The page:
Maria Ridulph

Two inmates and a forensic anthropologist testified Wednesday in the murder-kidnap trial of Jack Daniel McCullough, accused in the disappearance and death of little Maria Ridulph in Sycamore nearly 55 years ago.

The inmates told slightly different – but not necessarily contradictory – stories of McCullough’s jailhouse conversations about his case, and the scientist explained how she found evidence of deep cutting wounds on the skelton of the 7-year-old victim.

Playmate recalls the last time she saw Maria Ridulph

Three half sisters of accused murderer Jack Daniels McCullough testified for the prosecution Tuesday in the 55-year-old disappearance and death of little Maria Ridulph. Two contradicted their parents’ statement that the accused was home that fateful night, and one recalled their mother’s deathbed declaration about the case.

They were preceded on the stand by Kathy Sigman Chapman, Maria’s playmate on Tuesday evening, December 3, 1957. A member of the prosecution team brought her to the witness stand before the session started. Chapman – with close-cropped grey hair and wearing a dark skirted suit – tested the chair, looked around, chatted briefly with the court stenographer, then smiled and stepped away.

The man accused of kidnapping and murdering a Sycamore girl more than half a century ago has an alibi, which was officially filed in court Tuesday. 

Attorneys for Jack McCullough, charged in the kidnapping and death of Maria Ridulph in Sycamore more than a half century ago, must disclose his alibi for the time of the incident at a hearing Tuesday, Kane County Associate Judge James Hallock has ruled.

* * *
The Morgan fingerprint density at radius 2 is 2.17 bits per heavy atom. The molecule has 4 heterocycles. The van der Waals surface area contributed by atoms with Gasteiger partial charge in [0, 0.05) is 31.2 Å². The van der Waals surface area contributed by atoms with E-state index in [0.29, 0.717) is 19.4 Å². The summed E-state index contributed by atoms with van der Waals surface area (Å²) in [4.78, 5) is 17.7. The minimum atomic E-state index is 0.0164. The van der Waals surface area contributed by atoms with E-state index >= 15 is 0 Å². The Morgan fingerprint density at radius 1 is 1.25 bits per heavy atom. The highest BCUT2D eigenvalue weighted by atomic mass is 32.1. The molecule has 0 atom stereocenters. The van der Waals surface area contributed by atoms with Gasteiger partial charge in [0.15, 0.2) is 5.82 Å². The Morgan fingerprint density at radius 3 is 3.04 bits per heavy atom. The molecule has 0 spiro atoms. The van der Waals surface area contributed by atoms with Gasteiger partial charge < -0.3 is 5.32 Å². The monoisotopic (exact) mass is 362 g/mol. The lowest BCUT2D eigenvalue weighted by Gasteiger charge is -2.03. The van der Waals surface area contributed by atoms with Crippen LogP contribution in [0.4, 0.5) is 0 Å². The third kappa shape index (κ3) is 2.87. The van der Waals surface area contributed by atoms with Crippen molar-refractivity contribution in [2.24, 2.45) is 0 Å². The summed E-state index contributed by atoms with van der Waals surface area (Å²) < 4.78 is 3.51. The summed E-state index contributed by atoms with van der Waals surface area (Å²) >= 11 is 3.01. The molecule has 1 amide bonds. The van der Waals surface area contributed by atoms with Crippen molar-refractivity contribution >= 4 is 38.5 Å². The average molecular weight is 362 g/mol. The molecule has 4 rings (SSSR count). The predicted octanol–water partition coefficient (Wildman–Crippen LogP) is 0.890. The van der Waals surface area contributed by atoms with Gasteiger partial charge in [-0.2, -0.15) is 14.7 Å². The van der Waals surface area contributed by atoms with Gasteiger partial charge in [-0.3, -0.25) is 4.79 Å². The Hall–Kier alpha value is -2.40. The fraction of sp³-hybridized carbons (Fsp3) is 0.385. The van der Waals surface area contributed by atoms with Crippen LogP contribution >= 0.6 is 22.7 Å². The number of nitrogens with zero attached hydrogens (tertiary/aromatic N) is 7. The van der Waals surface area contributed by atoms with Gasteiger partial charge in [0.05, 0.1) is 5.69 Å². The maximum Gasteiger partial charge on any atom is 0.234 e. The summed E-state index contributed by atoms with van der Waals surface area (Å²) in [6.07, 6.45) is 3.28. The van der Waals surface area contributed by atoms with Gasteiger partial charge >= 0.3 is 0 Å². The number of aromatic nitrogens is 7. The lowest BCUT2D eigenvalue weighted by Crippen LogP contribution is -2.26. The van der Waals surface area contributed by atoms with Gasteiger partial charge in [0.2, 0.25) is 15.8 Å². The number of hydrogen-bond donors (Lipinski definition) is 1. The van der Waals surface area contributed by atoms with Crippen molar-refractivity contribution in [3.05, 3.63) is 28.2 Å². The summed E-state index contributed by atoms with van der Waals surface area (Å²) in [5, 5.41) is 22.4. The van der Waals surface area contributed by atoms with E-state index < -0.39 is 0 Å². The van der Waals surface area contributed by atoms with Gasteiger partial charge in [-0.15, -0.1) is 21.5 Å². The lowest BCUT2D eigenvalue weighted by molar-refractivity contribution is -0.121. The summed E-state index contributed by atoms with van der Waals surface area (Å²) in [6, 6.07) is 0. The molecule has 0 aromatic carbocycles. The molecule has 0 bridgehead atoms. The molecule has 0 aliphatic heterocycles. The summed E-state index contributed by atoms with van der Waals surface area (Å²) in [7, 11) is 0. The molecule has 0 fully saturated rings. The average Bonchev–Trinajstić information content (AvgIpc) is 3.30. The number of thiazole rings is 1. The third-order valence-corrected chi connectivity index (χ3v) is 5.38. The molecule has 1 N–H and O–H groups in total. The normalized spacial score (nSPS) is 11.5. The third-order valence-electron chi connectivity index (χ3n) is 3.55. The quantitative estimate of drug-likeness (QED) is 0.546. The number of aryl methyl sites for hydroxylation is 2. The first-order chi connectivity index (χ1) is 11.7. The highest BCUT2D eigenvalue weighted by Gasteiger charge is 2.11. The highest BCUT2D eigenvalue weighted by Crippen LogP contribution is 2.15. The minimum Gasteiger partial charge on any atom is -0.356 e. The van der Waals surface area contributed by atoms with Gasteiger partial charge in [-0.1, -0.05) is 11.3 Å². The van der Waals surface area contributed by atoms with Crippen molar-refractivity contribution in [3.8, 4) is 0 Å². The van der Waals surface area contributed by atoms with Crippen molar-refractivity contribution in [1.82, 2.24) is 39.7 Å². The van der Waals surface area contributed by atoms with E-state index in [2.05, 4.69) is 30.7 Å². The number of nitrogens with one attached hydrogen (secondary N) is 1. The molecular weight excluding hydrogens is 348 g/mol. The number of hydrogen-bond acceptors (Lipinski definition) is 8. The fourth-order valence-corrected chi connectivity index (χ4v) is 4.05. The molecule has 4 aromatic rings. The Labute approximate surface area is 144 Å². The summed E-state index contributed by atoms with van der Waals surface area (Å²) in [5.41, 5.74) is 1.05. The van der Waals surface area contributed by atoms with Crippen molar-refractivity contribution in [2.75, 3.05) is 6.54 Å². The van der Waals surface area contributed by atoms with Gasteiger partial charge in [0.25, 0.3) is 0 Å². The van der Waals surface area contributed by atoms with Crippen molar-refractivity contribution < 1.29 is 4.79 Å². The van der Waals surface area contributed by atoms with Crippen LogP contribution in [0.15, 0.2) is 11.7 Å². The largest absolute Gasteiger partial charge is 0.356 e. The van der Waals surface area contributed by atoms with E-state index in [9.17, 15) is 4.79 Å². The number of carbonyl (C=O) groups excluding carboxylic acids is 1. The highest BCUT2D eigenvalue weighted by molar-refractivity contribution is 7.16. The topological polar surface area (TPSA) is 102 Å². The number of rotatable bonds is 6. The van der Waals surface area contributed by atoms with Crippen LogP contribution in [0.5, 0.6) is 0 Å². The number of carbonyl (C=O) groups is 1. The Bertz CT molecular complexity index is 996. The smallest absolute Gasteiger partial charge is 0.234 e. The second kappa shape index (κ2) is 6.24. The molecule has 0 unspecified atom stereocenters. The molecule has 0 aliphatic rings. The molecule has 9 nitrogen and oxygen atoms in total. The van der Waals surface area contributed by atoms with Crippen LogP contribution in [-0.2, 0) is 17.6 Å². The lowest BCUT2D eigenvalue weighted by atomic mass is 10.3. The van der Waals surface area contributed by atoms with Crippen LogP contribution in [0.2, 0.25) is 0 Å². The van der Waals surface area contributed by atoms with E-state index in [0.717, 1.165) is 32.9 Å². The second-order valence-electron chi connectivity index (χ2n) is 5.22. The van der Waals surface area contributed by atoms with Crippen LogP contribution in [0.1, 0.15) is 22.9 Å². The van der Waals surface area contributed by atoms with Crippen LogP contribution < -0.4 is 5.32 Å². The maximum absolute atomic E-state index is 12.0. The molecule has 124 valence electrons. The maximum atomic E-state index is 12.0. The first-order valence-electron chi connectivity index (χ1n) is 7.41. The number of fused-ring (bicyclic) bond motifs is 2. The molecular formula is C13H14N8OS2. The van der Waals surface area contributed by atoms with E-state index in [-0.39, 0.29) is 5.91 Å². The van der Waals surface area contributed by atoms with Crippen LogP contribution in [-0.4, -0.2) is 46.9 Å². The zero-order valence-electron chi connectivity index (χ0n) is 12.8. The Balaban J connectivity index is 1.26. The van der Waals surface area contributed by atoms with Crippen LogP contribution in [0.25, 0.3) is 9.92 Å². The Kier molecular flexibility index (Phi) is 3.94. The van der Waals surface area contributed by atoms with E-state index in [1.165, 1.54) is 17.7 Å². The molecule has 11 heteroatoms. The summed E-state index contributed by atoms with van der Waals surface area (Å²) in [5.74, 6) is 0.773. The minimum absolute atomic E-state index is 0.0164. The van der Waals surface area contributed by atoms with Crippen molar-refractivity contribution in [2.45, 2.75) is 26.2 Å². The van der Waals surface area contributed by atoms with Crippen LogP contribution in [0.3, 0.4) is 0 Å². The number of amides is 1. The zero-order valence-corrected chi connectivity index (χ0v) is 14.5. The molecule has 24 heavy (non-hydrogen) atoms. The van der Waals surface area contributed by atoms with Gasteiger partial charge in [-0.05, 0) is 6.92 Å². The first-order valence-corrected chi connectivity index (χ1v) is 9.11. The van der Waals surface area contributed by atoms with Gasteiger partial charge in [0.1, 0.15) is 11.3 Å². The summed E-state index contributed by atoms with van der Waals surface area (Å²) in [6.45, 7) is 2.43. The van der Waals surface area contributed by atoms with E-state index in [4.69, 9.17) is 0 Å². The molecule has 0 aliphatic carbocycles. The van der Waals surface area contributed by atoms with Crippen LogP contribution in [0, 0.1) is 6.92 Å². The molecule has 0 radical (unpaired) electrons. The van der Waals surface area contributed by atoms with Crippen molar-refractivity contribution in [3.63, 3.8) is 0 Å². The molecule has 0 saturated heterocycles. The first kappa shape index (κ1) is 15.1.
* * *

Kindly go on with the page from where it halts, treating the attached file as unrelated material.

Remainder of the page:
Court records show that the seven-year-old girl disappeared from her neighborhood sometime between late afternoon hours and 9 p.m. on Dec. 3, 1957, from Sycamore. Her remains were found nearly five months later on April 26, 1958, in Jo Daviess County.

Two new faces join McCullough case

Aug 6, 2012
DeKalb County Jail

One of the nation’s oldest criminal cases will have two new faces when the trial begins Sept. 20 in DeKalb County Circuit Court.

Kane County Associate Judge James Hallock will preside over the bench trial and decide the fate of Jack D. McCullough, who waived a jury trial last week on charges of kidnapping and killing 7-year-old Maria Ridulph. The Sycamore girl was abducted from her neighborhood Dec. 3, 1957.

The other new figure in the case is Geneva attorney Tom McCulloch, who was named interim public defender replacing Regina Harris, who resigned in June after five years to start a private practice.

The remains of Maria Ridulph, a 7-year-old Sycamore girl kidnapped and killed in 1957, will be returned to her family under a court order granted Wednesday.

The child was abducted from her Sycamore neighborhood Dec. 3, 1957. Her remains were found nearly five months later in rural Jo Daviess County.

Jack D. McCullough, 72, of Seattle, has been charged with murder, felony kidnapping and felony abduction of an infant in the case.

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